The chariot rises too high and melts the polar ice; it swoops too low and dries up the rivers. Heaven and earth complain. Phaeton cannot control the power he has unleashed. To put an end to the destruction, Zeus throws a thunder bold, striking Phaeton, who plunges into the sea.(4)

Hubris, spiritual grandiosity, pathological narcissism, characterizes much of the emotional atmosphere of our times, as cartoons, posters, and TV shows attest. I say “atmosphere” because the energy – the emotion – that empowers hubris infects us all just as polluted air does, but rather than smelling it with our noses we sense it working in our feelings and fantasies.

The Bible, Greek mythology, and contemporary cartoons(note: Hubris comics created by Greg Cravens , header) advise us that a greater power exists. What does Jungian psychology offer us?

Jungian psychology does, of course, cite the stories from the past in which overweening pride, archetypal inflation, spiritual grandiosity, and pathological narcissism depict the consequences. Waking fantasies and dreams from the night can and do offer images that may counterbalance the attitudes and preoccupations of the conscious minds. Psyche, through dreams and fantasies, presents a challenge: pay attention, notice! Sometimes psyche sends urgent messages; sometimes the information comes in subtle ways on the fringes of our waking awareness, or as a mild sense of discomfort or dis-ease, a sensation that “something” isn’t quite in order.

When I notice, I need to take the next step by finding where the image or fantasy has similarities with known stories, movies, myths, or passages from spiritual scriptures. That provides me with the human context, situating the image or fantasy from psyche within the body of experience of the ages. Then I ask: What does that mean for me? What am I doing to which the image or fantasy speaks? Finally, I have to evaluate what I am doing and the compensatory message that psyche offers. These four steps constitute part of a feed-back loop that starts with my action or attitude, psyche’s compensatory comment/response (in the form of a dream, an image, a fantasy), and my understanding and evaluating both my situation and the compensatory information. Here, in brief, we have the outline of a psychological discipline that will satisfy what Moore calls for.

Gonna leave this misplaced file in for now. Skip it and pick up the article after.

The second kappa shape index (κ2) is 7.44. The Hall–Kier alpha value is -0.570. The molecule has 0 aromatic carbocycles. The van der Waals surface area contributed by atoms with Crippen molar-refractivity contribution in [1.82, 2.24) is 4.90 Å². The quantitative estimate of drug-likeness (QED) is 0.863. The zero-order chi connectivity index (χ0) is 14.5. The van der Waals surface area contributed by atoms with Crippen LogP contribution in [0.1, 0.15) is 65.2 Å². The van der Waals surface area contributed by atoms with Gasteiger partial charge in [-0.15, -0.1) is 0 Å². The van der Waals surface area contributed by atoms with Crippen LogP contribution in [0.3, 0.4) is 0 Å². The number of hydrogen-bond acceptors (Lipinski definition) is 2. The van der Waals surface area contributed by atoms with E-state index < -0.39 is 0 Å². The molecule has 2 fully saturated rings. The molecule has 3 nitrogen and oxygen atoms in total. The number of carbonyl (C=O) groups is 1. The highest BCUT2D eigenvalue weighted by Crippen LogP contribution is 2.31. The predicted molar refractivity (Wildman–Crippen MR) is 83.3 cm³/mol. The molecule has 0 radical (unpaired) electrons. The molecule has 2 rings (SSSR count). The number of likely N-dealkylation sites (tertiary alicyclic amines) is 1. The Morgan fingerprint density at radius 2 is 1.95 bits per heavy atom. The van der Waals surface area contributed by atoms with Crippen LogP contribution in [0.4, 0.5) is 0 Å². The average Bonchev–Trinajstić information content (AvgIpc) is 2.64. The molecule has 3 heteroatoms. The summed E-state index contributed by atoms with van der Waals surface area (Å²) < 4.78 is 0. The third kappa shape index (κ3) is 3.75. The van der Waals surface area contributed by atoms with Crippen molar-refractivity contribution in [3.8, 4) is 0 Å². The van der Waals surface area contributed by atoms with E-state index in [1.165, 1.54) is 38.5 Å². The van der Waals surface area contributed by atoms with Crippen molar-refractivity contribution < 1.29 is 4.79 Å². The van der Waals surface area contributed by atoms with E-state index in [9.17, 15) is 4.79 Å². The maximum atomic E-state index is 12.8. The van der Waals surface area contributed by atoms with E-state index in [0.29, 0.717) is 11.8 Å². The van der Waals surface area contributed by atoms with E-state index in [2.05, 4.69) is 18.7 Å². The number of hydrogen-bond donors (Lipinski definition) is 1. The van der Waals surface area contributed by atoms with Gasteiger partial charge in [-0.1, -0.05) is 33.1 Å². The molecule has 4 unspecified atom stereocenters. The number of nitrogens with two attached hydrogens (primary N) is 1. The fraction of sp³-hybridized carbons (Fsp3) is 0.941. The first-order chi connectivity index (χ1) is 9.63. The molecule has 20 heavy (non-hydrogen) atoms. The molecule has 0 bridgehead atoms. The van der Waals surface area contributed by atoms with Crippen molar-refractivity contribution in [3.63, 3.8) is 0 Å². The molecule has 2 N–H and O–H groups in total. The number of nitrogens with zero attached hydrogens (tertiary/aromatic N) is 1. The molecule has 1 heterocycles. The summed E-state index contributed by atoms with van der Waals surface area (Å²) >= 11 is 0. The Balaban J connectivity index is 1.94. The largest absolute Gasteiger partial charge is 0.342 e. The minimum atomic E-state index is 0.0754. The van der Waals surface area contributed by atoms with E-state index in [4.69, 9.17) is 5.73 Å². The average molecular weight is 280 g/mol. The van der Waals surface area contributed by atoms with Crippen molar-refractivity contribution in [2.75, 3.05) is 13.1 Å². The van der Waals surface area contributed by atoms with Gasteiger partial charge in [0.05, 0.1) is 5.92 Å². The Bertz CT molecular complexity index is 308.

The dangers of personal and spiritual grandiosity appear to be part of being human. Thousands of years of human experience attest the danger of succumbing, whether as King Midas or Phaeton or a contemporary man or woman, you or me. We live in a dangerous, infections emotional atmosphere these days. Sniff the air. Pay attention. Find an advocate to help you work at what’s necessary to climb to a higher moral level and plane of consciousness.

(1) Moore, R. L. (2003). Facing the Dragon: Confronting Personal and Spiritual Grandiosity. Wilmette, IL: Chiron Publications, quoting C.G. Jung (1952/1958), Answer to Job, The Collected Works of C.G. Jung, vol. 11, p. 459. Princeton: Princeton University Press.

“Dr. Robert Moore was Distinguished Service Professor of Psychology, Psychoanalysis and Spirituality in the Graduate Center of the Chicago Theological Seminary where he was the Founding Director of the new Institute for Advanced Studies in Spirituality and Wellness. An internationally recognized psychoanalyst and consultant in private practice in Chicago, he served as a Training Analyst at the C.G. Jung Institute of Chicago and was Director of Research for the Institute for Integrative Psychoanalysis and Psychotherapy and the Chicago Center for Integrative Psychotherapy. Author and editor of numerous books in psychology and spirituality, he lectured internationally on his formulation of a neo-Jungian psychoanalysis and integrative psychotherapy.  His publications include THE ARCHETYPE OF INITIATION: Sacred Space, Ritual Process and Personal Transformation; THE MAGICIAN AND THE ANALYST: The Archetype of the Magus in Occult Spirituality and Jungian Psychology, and FACING THE DRAGON: Confronting Personal and Spiritual Grandiosity.” (Moore bio by Benjamin Law, blaw@jungchicago,.org). Several MP-3 recordings of Robert Moore’s classes are available from the C.G. Jung Institute (www.jungchicago.org/store).

(2) Romans 12:17-19; Deuteronomy 32:35

(3) Ovid. Metamorphoses, Book II, 150-178, mythological index and illustrations by Hendrik Glotzius. https://www.poetryintranslation.com/PITBR/Latin/Metamorph2.php#anchor_Toc64106105

(4) Ibid, lines 272-328  

(5). http://hubriscomics.com/comic/hubris-they-still-have-paper/. Hubris Comics, created by Greg Cravens, and reproduced here with his permission.

 

March 2018 Boris Matthews, PhD, LCSW practices Analytical Psychology (a.k.a. Jungian Analysis) at the Ommani Center for Integrative Medicine in Pewaukee, WI. He is a teaching and supervising faculty member of the C. G. Jung Institute of Chicago, IL, and serves as Director of the Analyst Training Program at the Jung Institute. To schedule an appointment with him, contact us at 262.695.5311.

 

Companions for the Journey IV